Britain's property market showed further signs of cooling as U.K. mortgage approvals for May fell to an 11-month low, figures released on Monday show, alleviating fears the sector is in a bubble.
British lenders approved 61,707 mortgages last month compared to April's figure of 62,806, according to the Bank of England, hitting its lowest level since June 2013.
The drop was driven by stricter mortgage rules introduced in April to protect against risky lending and stop the housing market from overheating. It required lenders to carry out affordability checks before issuing a loan.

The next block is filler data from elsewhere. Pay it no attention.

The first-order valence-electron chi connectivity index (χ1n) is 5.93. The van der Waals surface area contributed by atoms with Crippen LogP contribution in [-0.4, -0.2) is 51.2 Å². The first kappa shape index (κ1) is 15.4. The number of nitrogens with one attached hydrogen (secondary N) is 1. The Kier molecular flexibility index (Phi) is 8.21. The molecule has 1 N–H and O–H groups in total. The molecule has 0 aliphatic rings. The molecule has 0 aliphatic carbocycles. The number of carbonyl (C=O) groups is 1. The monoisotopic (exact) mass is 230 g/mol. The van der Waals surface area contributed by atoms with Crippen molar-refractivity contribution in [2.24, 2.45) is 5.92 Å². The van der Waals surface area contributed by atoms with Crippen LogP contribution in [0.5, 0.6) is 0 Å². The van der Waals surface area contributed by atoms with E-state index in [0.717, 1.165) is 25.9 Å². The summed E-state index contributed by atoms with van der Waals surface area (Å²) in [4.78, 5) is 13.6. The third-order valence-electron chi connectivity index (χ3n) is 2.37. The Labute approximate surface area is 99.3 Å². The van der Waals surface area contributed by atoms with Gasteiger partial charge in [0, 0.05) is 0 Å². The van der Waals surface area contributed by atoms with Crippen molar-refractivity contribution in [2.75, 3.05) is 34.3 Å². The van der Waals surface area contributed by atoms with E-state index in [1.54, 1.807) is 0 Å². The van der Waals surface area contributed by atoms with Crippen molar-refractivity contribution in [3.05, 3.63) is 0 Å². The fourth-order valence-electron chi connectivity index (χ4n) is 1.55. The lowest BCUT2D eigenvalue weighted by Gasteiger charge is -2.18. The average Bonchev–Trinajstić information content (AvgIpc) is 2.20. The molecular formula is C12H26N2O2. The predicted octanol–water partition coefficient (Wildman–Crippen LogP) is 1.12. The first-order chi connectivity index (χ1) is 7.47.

"Lenders are worried about the size of their loan book and quite rightly we've learnt lessons from the last recession and putting in slightly more stringent checks," Guy Grainger, U.K. CEO at Jones Lang LaSalle, told CNBC in a TV interview.
"It is stemming some of the heat because there are these checks in place and that's definitely a good thing."
At the same time, mortgage lending rose by £1.988 billion in May, the biggest increase since July 2008, fueled by a rise in house prices. In the three months to May, mortgage lending rose at an annualized rate of 1.7 percent, the quickest growth since September 2008.